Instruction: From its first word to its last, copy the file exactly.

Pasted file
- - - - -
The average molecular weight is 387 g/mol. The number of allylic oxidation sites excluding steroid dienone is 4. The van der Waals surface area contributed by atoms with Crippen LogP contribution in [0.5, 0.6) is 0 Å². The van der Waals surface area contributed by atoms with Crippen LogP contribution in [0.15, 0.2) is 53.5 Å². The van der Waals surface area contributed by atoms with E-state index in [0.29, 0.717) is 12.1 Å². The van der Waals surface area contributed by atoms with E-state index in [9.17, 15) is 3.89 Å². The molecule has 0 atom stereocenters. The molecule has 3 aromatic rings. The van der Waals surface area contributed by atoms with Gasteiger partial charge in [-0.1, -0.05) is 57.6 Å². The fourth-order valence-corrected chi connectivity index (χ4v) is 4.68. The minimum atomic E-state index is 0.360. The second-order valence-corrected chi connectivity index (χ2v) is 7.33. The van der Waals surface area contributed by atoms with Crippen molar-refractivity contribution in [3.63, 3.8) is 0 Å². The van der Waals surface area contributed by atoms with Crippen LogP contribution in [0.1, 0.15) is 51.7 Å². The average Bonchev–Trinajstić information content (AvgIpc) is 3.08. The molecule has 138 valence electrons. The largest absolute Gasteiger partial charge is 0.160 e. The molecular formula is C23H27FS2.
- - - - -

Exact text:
The average molecular weight is 387 g/mol. The number of allylic oxidation sites excluding steroid dienone is 4. The van der Waals surface area contributed by atoms with Crippen LogP contribution in [0.5, 0.6) is 0 Å². The van der Waals surface area contributed by atoms with Crippen LogP contribution in [0.15, 0.2) is 53.5 Å². The van der Waals surface area contributed by atoms with E-state index in [0.29, 0.717) is 12.1 Å². The van der Waals surface area contributed by atoms with E-state index in [9.17, 15) is 3.89 Å². The molecule has 0 atom stereocenters. The molecule has 3 aromatic rings. The van der Waals surface area contributed by atoms with Gasteiger partial charge in [-0.1, -0.05) is 57.6 Å². The fourth-order valence-corrected chi connectivity index (χ4v) is 4.68. The minimum atomic E-state index is 0.360. The second-order valence-corrected chi connectivity index (χ2v) is 7.33. The van der Waals surface area contributed by atoms with Crippen molar-refractivity contribution in [3.63, 3.8) is 0 Å². The van der Waals surface area contributed by atoms with Crippen LogP contribution in [0.1, 0.15) is 51.7 Å². The average Bonchev–Trinajstić information content (AvgIpc) is 3.08. The molecule has 138 valence electrons. The largest absolute Gasteiger partial charge is 0.160 e. The molecular formula is C23H27FS2.